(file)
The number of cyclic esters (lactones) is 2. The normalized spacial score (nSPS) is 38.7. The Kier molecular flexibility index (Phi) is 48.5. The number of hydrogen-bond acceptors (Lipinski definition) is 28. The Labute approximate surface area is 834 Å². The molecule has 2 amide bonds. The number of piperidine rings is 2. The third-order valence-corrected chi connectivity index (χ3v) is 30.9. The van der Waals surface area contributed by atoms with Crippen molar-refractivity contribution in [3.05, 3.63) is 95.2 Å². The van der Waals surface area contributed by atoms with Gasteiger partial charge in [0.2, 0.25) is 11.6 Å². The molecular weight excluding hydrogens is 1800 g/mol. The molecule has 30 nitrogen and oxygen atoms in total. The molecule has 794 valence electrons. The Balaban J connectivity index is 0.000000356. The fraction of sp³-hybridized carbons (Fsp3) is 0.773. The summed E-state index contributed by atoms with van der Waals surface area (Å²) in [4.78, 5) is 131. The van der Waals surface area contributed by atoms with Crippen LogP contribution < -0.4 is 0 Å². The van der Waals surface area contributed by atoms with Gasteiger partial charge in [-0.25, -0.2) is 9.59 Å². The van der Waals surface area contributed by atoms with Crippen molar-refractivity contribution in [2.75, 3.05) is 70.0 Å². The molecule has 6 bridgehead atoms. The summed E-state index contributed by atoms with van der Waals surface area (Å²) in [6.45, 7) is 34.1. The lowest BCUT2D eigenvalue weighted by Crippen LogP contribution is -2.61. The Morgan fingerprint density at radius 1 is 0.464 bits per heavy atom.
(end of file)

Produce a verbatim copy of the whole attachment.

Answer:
The number of cyclic esters (lactones) is 2. The normalized spacial score (nSPS) is 38.7. The Kier molecular flexibility index (Phi) is 48.5. The number of hydrogen-bond acceptors (Lipinski definition) is 28. The Labute approximate surface area is 834 Å². The molecule has 2 amide bonds. The number of piperidine rings is 2. The third-order valence-corrected chi connectivity index (χ3v) is 30.9. The van der Waals surface area contributed by atoms with Crippen molar-refractivity contribution in [3.05, 3.63) is 95.2 Å². The van der Waals surface area contributed by atoms with Gasteiger partial charge in [0.2, 0.25) is 11.6 Å². The molecular weight excluding hydrogens is 1800 g/mol. The molecule has 30 nitrogen and oxygen atoms in total. The molecule has 794 valence electrons. The Balaban J connectivity index is 0.000000356. The fraction of sp³-hybridized carbons (Fsp3) is 0.773. The summed E-state index contributed by atoms with van der Waals surface area (Å²) in [4.78, 5) is 131. The van der Waals surface area contributed by atoms with Crippen LogP contribution < -0.4 is 0 Å². The van der Waals surface area contributed by atoms with Gasteiger partial charge in [-0.25, -0.2) is 9.59 Å². The van der Waals surface area contributed by atoms with Crippen molar-refractivity contribution in [2.75, 3.05) is 70.0 Å². The molecule has 6 bridgehead atoms. The summed E-state index contributed by atoms with van der Waals surface area (Å²) in [6.45, 7) is 34.1. The lowest BCUT2D eigenvalue weighted by Crippen LogP contribution is -2.61. The Morgan fingerprint density at radius 1 is 0.464 bits per heavy atom.